The Stuff of Dreams—or Nightmares?

The Stuff of Dreams—or Nightmares?

The product liability claims menace lurking in the marijuana marketplace

By Chantal M. Roberts

The marijuana marketplace can be a sweet dream for investors with hopes of getting rich quickly. Forbes, The Motley Fool, and CNBC’s Fast Money co-host Tim Seymour have produced several articles about investing in marijuana stocks.

But these dreams can quickly turn to nightmares due to the conflict between federal law—which still lists marijuana as a Schedule I drug—and the states that have legalized marijuana. Despite being federally illegal, though, the marijuana industry needs insurance. It has the same property perils as every other business, and marijuana product liability claims are the industry’s new specter on the horizon.

Marijuana industries, such as cultivators, manufacturers, and dispensaries, need product liability coverage as their products become more mainstream. The World Health Organization’s (WHO) 2019 recommendation to the United Nations was to remove cannabis’ low-THC component from its scheduled substances list. The 2019 Marijuana Business Factbook predicts that the cannabis industry will have a total economic impact of $39.2-$48 billion. By comparison, the United States beer market is $70 billion. Both industries claim to have 130,000 full-time workers in the U.S.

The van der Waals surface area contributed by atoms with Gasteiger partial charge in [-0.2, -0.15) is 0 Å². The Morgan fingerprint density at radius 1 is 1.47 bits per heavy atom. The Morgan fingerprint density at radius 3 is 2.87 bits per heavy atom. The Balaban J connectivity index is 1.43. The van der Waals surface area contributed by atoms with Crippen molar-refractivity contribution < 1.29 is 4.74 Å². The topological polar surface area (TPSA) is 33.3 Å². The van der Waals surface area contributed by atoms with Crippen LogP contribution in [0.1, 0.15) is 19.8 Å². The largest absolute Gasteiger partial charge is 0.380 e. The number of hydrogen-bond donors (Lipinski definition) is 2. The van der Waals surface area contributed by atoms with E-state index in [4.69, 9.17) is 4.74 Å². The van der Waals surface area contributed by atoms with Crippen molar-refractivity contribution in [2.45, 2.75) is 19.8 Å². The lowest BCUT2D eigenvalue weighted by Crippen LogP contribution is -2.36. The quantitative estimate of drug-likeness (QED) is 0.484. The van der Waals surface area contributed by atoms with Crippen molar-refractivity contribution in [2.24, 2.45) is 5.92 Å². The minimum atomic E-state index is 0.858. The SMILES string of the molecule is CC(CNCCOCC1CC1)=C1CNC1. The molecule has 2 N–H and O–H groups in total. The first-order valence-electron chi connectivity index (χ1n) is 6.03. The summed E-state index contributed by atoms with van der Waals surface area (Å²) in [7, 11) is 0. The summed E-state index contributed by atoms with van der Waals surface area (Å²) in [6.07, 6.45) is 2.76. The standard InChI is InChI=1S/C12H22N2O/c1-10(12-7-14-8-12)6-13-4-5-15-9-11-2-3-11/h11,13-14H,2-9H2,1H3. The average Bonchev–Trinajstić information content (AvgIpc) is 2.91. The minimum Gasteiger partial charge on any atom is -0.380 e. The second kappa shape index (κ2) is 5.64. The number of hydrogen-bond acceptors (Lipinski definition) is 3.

Unfortunately, many in the marijuana industry do not understand why they should buy product liability insurance, according to John Briggs, of Specialty Agriculture Risk and Financial Association LLC. (SARFA), in a recent MiBiz interview. And, from an insurer’s perspective, general liability claims by their nature are low frequency and high severity. With no underwriting history, carriers find it difficult to offer liability coverage to the marijuana industry even though states mandate liability of certain policy-limit amounts.

What the States Require

According to the state statute, a registered marijuana dispensary (RMD) in Massachusetts must maintain “general liability insurance coverage for no less than $1 million per occurrence and $2 million in aggregate, annually, and product liability insurance coverage for no less than $1 million per occurrence and $2 million in aggregate, annually, except as provided in 935 CMR 502.105(10)(b) or otherwise approved by the [Massachustts Cannabis Control Commission]. The deductible for each policy shall be no higher than $5,000 per occurrence.”